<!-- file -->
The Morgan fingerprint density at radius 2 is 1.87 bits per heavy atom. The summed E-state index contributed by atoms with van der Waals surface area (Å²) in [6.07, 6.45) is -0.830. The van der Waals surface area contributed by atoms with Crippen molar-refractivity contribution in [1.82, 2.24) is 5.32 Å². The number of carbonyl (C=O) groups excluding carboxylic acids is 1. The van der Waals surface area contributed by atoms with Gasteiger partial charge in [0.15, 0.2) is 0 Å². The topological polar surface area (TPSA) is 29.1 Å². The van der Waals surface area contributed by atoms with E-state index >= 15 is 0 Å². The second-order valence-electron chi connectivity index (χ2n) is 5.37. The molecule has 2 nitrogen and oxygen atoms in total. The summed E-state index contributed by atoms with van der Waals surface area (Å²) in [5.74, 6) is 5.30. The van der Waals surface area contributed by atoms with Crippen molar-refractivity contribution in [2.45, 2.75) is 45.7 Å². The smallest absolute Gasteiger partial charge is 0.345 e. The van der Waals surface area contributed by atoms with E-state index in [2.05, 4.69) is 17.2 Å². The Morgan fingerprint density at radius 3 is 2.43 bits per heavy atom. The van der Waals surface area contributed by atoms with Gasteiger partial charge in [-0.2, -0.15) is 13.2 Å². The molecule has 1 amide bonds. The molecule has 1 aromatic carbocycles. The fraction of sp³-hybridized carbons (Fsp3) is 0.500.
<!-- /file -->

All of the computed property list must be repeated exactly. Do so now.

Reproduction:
The Morgan fingerprint density at radius 2 is 1.87 bits per heavy atom. The summed E-state index contributed by atoms with van der Waals surface area (Å²) in [6.07, 6.45) is -0.830. The van der Waals surface area contributed by atoms with Crippen molar-refractivity contribution in [1.82, 2.24) is 5.32 Å². The number of carbonyl (C=O) groups excluding carboxylic acids is 1. The van der Waals surface area contributed by atoms with Gasteiger partial charge in [0.15, 0.2) is 0 Å². The topological polar surface area (TPSA) is 29.1 Å². The van der Waals surface area contributed by atoms with E-state index >= 15 is 0 Å². The second-order valence-electron chi connectivity index (χ2n) is 5.37. The molecule has 2 nitrogen and oxygen atoms in total. The summed E-state index contributed by atoms with van der Waals surface area (Å²) in [5.74, 6) is 5.30. The van der Waals surface area contributed by atoms with Crippen molar-refractivity contribution in [2.45, 2.75) is 45.7 Å². The smallest absolute Gasteiger partial charge is 0.345 e. The van der Waals surface area contributed by atoms with E-state index in [2.05, 4.69) is 17.2 Å². The Morgan fingerprint density at radius 3 is 2.43 bits per heavy atom. The van der Waals surface area contributed by atoms with Gasteiger partial charge in [-0.2, -0.15) is 13.2 Å². The molecule has 1 amide bonds. The molecule has 1 aromatic carbocycles. The fraction of sp³-hybridized carbons (Fsp3) is 0.500.